Leavenworth affordable workforce rental housing: $1,000,000

Wenatchee Valley Museum expansion and redesign: $1,000,000

Wenatchee Valley YMCA: $1,030,000

Forest to Farm Biochar Pilot Plant (Leavenworth): $1,425,000

Wenatchee Valley College: Paul Thomas Sr. Field: $700,000

Wenatchee Center for Technical Education and Innovation: $46,471,000

Wallace River Hatchery, replace intakes and ponds: $17,228,000.

Manson School District: $262,000

Manson Fire Station: $206,000

Approved bills in 2023

More than 2,100 bills were introduced between the House and Senate and about 480 passed both chambers. I was extremely pleased three of my bills made it to the governor's desk. Here's a quick look at each one:

House Bill 1501: A local resident who tragically lost her husband in a hit-and-run, asked me to sponsor this proposal that helps the family members of murder victims. The bill provides up to 12 counseling sessions for the immediate family members of a homicide victim.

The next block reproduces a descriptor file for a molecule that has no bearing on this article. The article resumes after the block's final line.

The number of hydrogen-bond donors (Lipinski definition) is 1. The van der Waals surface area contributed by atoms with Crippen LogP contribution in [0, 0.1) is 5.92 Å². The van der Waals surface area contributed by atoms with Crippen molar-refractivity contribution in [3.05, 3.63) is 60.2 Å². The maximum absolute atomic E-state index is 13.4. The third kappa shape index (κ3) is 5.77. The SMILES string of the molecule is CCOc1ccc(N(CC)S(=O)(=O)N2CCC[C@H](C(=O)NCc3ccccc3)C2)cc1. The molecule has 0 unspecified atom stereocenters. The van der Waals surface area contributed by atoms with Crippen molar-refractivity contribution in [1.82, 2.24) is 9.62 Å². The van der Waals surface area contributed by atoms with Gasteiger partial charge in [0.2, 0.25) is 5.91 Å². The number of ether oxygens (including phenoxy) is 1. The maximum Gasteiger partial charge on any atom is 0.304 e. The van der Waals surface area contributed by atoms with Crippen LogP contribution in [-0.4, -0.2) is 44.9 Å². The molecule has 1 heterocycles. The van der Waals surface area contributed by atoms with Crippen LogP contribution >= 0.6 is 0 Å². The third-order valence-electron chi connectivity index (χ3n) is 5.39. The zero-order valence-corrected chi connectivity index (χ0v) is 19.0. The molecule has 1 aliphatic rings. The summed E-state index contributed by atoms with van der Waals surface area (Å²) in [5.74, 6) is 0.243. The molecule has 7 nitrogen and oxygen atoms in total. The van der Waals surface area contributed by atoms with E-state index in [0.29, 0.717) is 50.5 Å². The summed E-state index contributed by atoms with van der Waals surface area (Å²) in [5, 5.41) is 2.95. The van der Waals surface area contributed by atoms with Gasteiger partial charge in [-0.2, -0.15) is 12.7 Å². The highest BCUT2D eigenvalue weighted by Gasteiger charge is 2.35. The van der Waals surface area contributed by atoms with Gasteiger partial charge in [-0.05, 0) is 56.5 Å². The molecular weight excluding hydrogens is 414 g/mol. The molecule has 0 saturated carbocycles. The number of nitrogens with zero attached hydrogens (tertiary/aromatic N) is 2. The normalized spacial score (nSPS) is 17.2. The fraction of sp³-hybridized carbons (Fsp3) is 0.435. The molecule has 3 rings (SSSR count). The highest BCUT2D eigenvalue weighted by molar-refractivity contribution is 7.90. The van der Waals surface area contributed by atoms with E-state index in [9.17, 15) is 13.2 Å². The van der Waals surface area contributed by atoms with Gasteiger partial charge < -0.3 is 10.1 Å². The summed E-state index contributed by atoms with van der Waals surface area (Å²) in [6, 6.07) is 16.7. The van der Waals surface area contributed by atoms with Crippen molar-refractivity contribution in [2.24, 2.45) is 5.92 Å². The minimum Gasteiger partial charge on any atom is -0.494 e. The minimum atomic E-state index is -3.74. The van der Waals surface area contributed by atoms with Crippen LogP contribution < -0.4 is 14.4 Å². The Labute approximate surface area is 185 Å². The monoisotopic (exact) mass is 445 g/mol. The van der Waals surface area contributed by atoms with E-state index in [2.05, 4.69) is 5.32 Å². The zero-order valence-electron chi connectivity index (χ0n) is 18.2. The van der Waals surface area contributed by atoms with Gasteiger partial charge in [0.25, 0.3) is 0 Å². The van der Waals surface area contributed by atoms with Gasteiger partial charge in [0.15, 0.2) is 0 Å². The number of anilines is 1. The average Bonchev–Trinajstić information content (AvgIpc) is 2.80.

House Bill 1804: A local resident came to me with a request for this bill. Without it, dozens of retirees would lose access to their health benefits. As the primary sponsor of this measure, it's gratifying to know the positive impact it will have on retired employees of counties, municipalities, and other governmental entities. My bill allows retirees back into the Public Employee Benefits Board system if they choose to do so. House Bill 1250: This measure converts the Low-Income Home Rehabilitation Revolving Loan Program into a grant program. Established in 2017, the program provides deferred loans to rural, low-income households needing repairs and improvements on their primary residence for health, safety, or durability. The program prioritizes homeowners who are senior citizens, persons with disabilities, families with children aged five years or younger, and veterans. Since the 2021 Supreme Court's State v Blake ruling effectively decriminalized the possession of hard drugs like heroin, methamphetamines, and others—House Republicans have advocated for bipartisan, meaningful policy that helps individuals break the cycle of addiction and keeps our communities safe. Unfortunately, after months of work on a solution, the majority party could not pass their own bill—with several of their members voting “no.” Senate Bill 5536, also known as the “Blake fix,” was brought to the floor for a vote just prior to the conclusion of session. The bill failed to pass the House with a vote of 43-55. Two things need to be present to make this policy effective: adequate criminal penalties and robust, sensible rehabilitation services. This bill had neither. SB 5536 sought to legalize drug paraphernalia and equipment, allowing for a “gross misdemeanor” with no real teeth if the case was deferred. That lack of a credible diversion program and robust mental health support would lead to a revolving door, with plenty of room for people to game the system and not get the real help they need. Even worse, the bill gave local governments less control over this public safety problem than they have now. Because the majority party let this issue go until the final few hours of the session, they ran out of time for fixes. Now that we've adjourned, the only way a bill can be approved is if the governor calls a special session. With the all-too-obvious impacts drugs continue to have on individuals, families, and communities, let's hope that happens. We all want a solution in place that strikes a balance between compassion and accountability. Although the session is over, I work for you year-round. Contact me if you have questions about state-government-related policies or issues.